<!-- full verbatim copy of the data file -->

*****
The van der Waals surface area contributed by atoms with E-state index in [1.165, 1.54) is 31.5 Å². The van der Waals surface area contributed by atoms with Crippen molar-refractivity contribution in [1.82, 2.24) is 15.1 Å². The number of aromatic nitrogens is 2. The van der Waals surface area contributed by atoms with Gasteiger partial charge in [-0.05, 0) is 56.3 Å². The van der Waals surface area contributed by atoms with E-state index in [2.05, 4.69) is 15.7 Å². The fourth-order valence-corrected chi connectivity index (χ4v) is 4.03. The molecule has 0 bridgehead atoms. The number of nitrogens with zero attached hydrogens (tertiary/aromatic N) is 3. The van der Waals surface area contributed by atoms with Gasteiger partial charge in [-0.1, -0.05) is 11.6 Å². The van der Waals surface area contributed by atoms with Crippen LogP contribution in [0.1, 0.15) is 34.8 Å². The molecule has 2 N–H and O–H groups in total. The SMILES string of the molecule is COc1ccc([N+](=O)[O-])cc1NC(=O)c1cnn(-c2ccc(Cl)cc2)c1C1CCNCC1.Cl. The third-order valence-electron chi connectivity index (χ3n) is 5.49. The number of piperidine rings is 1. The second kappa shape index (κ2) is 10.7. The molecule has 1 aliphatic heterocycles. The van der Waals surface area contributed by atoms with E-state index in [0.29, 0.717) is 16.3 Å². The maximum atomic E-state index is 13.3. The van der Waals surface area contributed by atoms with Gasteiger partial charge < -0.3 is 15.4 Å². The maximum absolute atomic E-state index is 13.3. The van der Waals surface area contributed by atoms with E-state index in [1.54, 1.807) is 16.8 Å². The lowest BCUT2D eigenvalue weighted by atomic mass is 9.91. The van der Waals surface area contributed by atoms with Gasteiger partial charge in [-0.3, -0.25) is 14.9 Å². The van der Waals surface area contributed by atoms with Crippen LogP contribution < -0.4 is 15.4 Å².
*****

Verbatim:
The van der Waals surface area contributed by atoms with E-state index in [1.165, 1.54) is 31.5 Å². The van der Waals surface area contributed by atoms with Crippen molar-refractivity contribution in [1.82, 2.24) is 15.1 Å². The number of aromatic nitrogens is 2. The van der Waals surface area contributed by atoms with Gasteiger partial charge in [-0.05, 0) is 56.3 Å². The van der Waals surface area contributed by atoms with E-state index in [2.05, 4.69) is 15.7 Å². The fourth-order valence-corrected chi connectivity index (χ4v) is 4.03. The molecule has 0 bridgehead atoms. The number of nitrogens with zero attached hydrogens (tertiary/aromatic N) is 3. The van der Waals surface area contributed by atoms with Gasteiger partial charge in [-0.1, -0.05) is 11.6 Å². The van der Waals surface area contributed by atoms with Crippen LogP contribution in [0.1, 0.15) is 34.8 Å². The molecule has 2 N–H and O–H groups in total. The SMILES string of the molecule is COc1ccc([N+](=O)[O-])cc1NC(=O)c1cnn(-c2ccc(Cl)cc2)c1C1CCNCC1.Cl. The third-order valence-electron chi connectivity index (χ3n) is 5.49. The number of piperidine rings is 1. The second kappa shape index (κ2) is 10.7. The molecule has 1 aliphatic heterocycles. The van der Waals surface area contributed by atoms with E-state index in [0.29, 0.717) is 16.3 Å². The maximum atomic E-state index is 13.3. The van der Waals surface area contributed by atoms with Gasteiger partial charge < -0.3 is 15.4 Å². The maximum absolute atomic E-state index is 13.3. The van der Waals surface area contributed by atoms with E-state index in [1.54, 1.807) is 16.8 Å². The lowest BCUT2D eigenvalue weighted by atomic mass is 9.91. The van der Waals surface area contributed by atoms with Gasteiger partial charge in [-0.3, -0.25) is 14.9 Å². The van der Waals surface area contributed by atoms with Crippen LogP contribution < -0.4 is 15.4 Å².